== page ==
24th April 2018
Daily summary of the latest news and opinions from the world of independent education brought to you by Education Advisers...
Boarding Schools Association launches photography award in memory of Grenfell victim
A photography award has been set up by the Boarding Schools Association in memory of Khadija Saye, a rising star of the medium who died in the Grenfell Tower disaster.
The Khadija Saye Photography Award will be presented to a pupil with an outstanding photography portfolio at a state or independent boarding school in membership of the BSA.
Khadija was a former boarder at Warwickshire-based Rugby School, after receiving a bursary to study there. The first-ever recipient of the award has been named as Alexander Yang, a year 12 student at Dean Close School in Cheltenham, who will also receive £250 in prize money.
“Khadija produced a beautiful documentary series on Gambians living London. She was going to do great things and was beloved by all who knew her,” said Amy Farrelly, Khadija’s photography teacher at Rugby.
Mohamad at Eton: From Refugee Camp to UK Boarding School
Almost a decade ago, Al Jazeera's Witness series followed 16-year-old Palestinian refugee Mohamad Fahed on a scholarship to Britain's most prestigious private school, Eton College.
Thanks to an all-expenses-paid scholarship he was looking forward to spending two years in an environment that is largely unfamiliar even to average British students.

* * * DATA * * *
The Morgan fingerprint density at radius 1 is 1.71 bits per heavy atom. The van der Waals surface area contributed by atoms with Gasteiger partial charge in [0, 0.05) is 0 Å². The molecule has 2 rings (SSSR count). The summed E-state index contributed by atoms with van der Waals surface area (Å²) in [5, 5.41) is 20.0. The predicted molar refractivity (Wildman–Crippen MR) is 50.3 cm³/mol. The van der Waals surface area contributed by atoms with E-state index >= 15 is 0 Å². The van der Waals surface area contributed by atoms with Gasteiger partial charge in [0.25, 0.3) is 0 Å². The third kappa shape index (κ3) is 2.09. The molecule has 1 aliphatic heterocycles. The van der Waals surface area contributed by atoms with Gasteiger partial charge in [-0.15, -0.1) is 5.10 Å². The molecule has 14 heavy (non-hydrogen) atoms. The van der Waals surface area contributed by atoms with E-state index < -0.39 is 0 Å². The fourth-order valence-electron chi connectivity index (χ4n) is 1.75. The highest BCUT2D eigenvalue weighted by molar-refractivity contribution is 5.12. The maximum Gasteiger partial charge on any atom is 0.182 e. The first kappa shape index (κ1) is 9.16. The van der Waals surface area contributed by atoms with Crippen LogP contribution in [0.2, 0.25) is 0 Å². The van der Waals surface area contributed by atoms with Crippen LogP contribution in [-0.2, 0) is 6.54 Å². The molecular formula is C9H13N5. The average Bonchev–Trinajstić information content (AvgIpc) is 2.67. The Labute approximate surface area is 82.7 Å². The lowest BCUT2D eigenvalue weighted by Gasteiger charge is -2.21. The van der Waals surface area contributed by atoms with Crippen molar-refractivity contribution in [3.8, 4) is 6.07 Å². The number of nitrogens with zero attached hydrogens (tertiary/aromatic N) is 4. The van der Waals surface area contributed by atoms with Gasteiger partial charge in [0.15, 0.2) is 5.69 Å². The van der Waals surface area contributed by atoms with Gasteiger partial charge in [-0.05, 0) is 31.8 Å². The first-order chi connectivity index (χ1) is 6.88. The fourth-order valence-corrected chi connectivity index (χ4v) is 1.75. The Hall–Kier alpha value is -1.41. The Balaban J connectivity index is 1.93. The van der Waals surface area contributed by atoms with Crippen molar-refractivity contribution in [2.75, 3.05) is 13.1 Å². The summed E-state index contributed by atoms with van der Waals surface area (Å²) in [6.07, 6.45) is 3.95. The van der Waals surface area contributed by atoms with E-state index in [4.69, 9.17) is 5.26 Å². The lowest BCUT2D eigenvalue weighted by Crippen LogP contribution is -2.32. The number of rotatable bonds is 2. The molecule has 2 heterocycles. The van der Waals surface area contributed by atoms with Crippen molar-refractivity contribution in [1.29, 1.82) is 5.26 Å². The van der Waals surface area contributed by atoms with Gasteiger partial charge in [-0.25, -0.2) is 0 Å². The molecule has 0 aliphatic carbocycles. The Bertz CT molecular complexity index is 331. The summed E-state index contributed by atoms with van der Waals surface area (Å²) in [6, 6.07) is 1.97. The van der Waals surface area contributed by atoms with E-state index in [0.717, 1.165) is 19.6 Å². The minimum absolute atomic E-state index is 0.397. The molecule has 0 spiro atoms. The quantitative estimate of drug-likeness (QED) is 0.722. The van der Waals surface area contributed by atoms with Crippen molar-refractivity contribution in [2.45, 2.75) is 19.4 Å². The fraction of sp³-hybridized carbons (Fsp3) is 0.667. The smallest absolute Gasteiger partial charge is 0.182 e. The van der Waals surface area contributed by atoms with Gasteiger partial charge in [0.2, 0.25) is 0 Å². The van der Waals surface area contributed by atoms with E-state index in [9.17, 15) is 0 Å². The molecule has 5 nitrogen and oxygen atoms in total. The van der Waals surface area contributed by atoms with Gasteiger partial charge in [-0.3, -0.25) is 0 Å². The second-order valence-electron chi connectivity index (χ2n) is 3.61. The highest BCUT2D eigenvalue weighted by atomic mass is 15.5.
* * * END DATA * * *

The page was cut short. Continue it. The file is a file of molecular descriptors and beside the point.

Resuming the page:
Mohamad was a thoughtful boy whose life so far has been spent in the Rashidiya refugee camp in southern Lebanon. He dreamed of becoming an engineer, but as the second generation of his family to be born in exile, access to further education and jobs were limited.
But then he won the Horizon Scholarship to Eton, which opened up his life in ways he could not have imagined.
This moving film followed Mohamad through his first year at this extraordinary school - going through homesickness; taking advantage of extra-curricular activities like sport and music; participating in some of Eton's eccentric annual events, and most important of all, knuckling down to the rigorous educational timetable.
Mohamad had to find ways to adapt to life in a boarding school and Eton's Christian framework with chapel attendance compulsory.
Eight years on, REWIND catches up with Mohamad, who has now realised his dream and is working as an engineer with a large company in the UK, and he tells of his achievements - and his hopes for his, and Palestine's, future.
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